Friday, 26 October 2018
Hooray...over 2800 posts! WTF!
Wednesday, 24 October 2018
What if we had an opportunity to double the size of the tourism industry, or to quadruple the size of the beef industry, or to boost the economy by more than any of the presently proposed tax switches?
What if we could do it while permanently improving the lives of disadvantaged young people?
We surely wouldn’t let it slip away.
Yet we do every day while we fail to address the gap in school achievement between between rural, regional and remote children and their city counterparts.
In a report for UNSW Gonski Institute on Education launched on Monday, Jessie Zhang and I estimated the size of the gap. We also document its causes, and outline what the research in the United States and Europe tells us about ways to narrow it.
Over the past decade education research has undergone a transformation with the use of large-scale randomised controlled trials to determine what works.
It isn’t easy because correlations can be misleading. If, for instance, we discover that women who eat more fish during pregnancy tend to have children who perform better in primary school, we might be tempted to conclude its the Omega-3 fatty acids that do it.
It’s hard to work out what works
But women who eat a lot of fish tend to be wealthier. It might be that extra wealth – and the educational resources it affords – that are driving the better performance.
Who knows? Increasingly, the social scientists who construct randomised trials do.
Using techniques from pharmaceutical and other trials they are getting good at zeroing in actual causes and ignoring mere correlations.
What works the most, according to the US studies, are high-dose-small-group tutoring, balanced incentives for students, managed professional development for teachers, smaller class sizes, and a culture of high expectations.
Some of what works is as good as free
Some of these measures are expensive, some are almost free.
All have been shown to have a high return in the US.
There are good reasons to believe they could be highly effective in rural, regional and remote Australia.
It would be worthwhile conducting our own randomised controlled trials in our own cultural and educational environment to be sure.
The prize is big
In our report we translate the differences in school achievement to the differences in human capital and eventually lifetime earnings.
This puts the economic benefit of closing the urban-non urban gap at A$56 billion — about 3.3% of Gross Domestic Product.
Massive though that number is, it is both narrow and an underestimate. It focuses purely on how better skills can translate into better wages.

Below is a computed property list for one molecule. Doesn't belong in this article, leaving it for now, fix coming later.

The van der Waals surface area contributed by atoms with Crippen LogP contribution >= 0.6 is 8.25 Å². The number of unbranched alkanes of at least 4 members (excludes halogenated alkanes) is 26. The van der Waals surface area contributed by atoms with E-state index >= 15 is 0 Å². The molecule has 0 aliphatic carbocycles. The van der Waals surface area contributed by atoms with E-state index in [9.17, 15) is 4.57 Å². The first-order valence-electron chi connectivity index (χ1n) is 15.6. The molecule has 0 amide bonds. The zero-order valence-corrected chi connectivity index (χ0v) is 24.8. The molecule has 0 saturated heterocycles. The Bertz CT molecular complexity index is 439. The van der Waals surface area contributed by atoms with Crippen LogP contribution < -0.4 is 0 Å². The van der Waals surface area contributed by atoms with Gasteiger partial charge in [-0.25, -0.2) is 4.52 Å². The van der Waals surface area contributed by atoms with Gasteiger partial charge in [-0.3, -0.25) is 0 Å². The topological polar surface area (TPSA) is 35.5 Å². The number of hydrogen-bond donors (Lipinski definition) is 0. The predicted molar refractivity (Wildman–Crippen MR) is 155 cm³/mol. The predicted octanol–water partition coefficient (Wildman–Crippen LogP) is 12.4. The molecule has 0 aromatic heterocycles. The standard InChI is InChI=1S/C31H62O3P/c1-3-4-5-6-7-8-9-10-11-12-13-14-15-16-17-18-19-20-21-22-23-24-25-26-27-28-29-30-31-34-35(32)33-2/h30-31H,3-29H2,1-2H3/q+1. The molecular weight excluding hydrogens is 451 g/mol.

It doesn’t consider how the benefits of better skills can spread and multiply throughout the economy. Nor does it consider the benefit of revitalising country towns, or the benefits of better physical and mental health.
Bigger than we can measure
Most of all, it doesn’t capture the truth that bridging this achievement gap would provide a world of expanded opportunities for millions of young Australians, and give them the chance to live out their full potential.
Bridging the urban non-urban achievement gap between is easier said than done, but the potential benefits from it to both the economy and the lives of Australians who would become more able to achieve their full potential are too big to ignore.
Tuesday, 23 October 2018
- Cut more than $600 million from public schools
- Cut literacy and numeracy coaches from schools
- Broke their promise to make Victorian teachers the highest paid in the nation
- Tried to introduce performance pay for school staff.
Saturday, 20 October 2018
Sunday, 14 October 2018
Saturday, 13 October 2018
This unit contains comprehension activities, art activities, graphic organisers, writing tasks etc for Tomi Ungerer books including; the Mellops, Adelaide, Rufus, Fog Island and The Three Robbers. This unit has been used successfully with prep-grade 1 but can also be used up to grade 4. includes photos of student work.
Wednesday, 10 October 2018
Labor’s announcement includes:
- $14 billion extra for public schools over the next decade
- $3.3 billion extra for public schools from 2020-2022.
By 2022, Commonwealth funding in each state and territory will reach at least 22.2% of the Schooling Resource Standard. For Victoria, this means $804 million over three years from 2020-2022.
Monday, 1 October 2018
The Catholic Archdiocese of Sydney has submitted plans for a super-tall apartment development on the site of the Polding Centre at the southern end of Sydney’s central business district.
WOW the Catholic Church has the money to fund this edifice, but still wants us to believe it can't fund its own schools."In 2008, the Secular Party of Australia made a submission to the federal government’s Review of Australia’s Future Tax System, They found that more than $20 billion in taxes remained uncollected from the nation’s religious organisations by state and federal governments."